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BoI to promote UNIDO’s standardisation drive

The Bank of Industry has accepted to drive awareness creation for the United Nations Industrial Development Organisation (UNIDO) desire to improve the Nigerian economy’s competitiveness by helping Nigerian manufacturers and exporters achieve international standards.
The Bank’s Executive Director for Business Development, Mr. Waheed Olagunju, who represented the Managing Director, Mr. Rasheed Olaoluwa, consented on behalf of the bank to the request from UNIDO’s Country and West Africa Director, Dr. Patrick Kormawa to provide sensitisation and promotion support to the initiative at the first ever Meeting with Organised Private Sector on the National Quality Infrastructure Project for Nigeria.
The meeting, which was held at the instance of the Country and West Africa Director, UNIDO, Dr. Patrick Kormawa, is another initiative by UNIDO to put in place in the country, a globally acceptable standard which will help to eliminate (or reduce at worst) inhibitions to the country’s businesses enjoying the benefits of domestic, regional and international trade.
Mr. Olagunju stated that the Bank was keen on the arrangement because it represented a “win-win” situation for the bank since it helped to address one of the major hindrances to accessing the Bank’s funds, while aiding to create an environment conducive for the success of the Nigerian Industrial Revolution Plan (NIRP) and the National Enterprise Development Plan (NEDEP) launched recently by the Federal Government, since no economy could succeed in achieving competitiveness without sticking to globally acceptable standards.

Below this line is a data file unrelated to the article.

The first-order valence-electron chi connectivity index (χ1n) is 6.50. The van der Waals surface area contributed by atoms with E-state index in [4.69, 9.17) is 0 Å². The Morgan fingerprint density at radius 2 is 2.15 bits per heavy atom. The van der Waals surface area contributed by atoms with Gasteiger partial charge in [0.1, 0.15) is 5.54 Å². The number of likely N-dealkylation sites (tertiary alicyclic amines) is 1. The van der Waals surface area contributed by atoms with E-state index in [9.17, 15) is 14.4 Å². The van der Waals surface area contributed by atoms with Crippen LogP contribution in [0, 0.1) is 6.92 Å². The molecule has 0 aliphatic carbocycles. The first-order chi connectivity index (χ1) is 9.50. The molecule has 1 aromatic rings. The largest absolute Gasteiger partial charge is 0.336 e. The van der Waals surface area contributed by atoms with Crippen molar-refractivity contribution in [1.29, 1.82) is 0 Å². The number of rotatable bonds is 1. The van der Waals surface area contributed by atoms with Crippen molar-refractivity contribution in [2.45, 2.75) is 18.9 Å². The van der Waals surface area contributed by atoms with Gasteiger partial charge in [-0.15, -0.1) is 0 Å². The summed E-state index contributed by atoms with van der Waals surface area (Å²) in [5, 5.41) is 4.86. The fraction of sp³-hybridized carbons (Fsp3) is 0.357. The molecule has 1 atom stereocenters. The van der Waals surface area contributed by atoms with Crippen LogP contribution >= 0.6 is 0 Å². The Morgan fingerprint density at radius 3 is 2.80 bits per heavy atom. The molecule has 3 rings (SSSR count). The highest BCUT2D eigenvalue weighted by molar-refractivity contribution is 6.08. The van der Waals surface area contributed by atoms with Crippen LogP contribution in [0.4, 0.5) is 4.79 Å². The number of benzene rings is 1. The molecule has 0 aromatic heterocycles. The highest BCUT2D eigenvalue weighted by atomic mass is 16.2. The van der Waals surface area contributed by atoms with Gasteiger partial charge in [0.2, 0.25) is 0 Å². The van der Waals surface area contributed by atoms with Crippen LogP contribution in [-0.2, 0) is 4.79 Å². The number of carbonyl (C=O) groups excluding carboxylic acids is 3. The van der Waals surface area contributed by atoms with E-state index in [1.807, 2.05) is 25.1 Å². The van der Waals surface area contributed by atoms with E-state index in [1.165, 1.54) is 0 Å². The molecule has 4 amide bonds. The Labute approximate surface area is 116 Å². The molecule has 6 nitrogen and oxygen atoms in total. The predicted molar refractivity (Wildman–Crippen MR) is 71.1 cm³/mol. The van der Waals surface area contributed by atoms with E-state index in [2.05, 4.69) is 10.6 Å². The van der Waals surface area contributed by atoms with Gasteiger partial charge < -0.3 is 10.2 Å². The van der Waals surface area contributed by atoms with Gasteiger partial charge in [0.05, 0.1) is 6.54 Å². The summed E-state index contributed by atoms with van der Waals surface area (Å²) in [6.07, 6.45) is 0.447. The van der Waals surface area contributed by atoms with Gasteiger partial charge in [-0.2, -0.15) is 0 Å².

He also added that SMEs-customers of the bank also stood to gain from the initiative because adherence to standards was one of the requirements of the bank, which was introduced both to safeguard the bank’s investment as well as ensure that the customer remained viable.
UNIDO, through Dr. Kormawa, had hinted that their hopes were that the initiative, which is expected to run from 2013 – 2017, would produce legislation that will contain a national quality policy, establish an internationally recognised National Accreditation Body that will vet the activities of regulatory agencies in the country such as SON and NAFDAC, develop a National Metrology Institute to ensure that instruments are of international standards, improve the capacity of the OPS to conform to standards as well as establish conformity assessment bodies, and enhance the powers of the Consumer Protection Council and other consumer organisations to sensitise consumers on quality standards as well as ensure improved consumer protection.
This, it is expected, will improve findings from a recent UNIDO survey which showed that the ratio of non-compliance to standards in Nigeria was moderate and that for the time being, the image of made-in-Nigeria products was fair.

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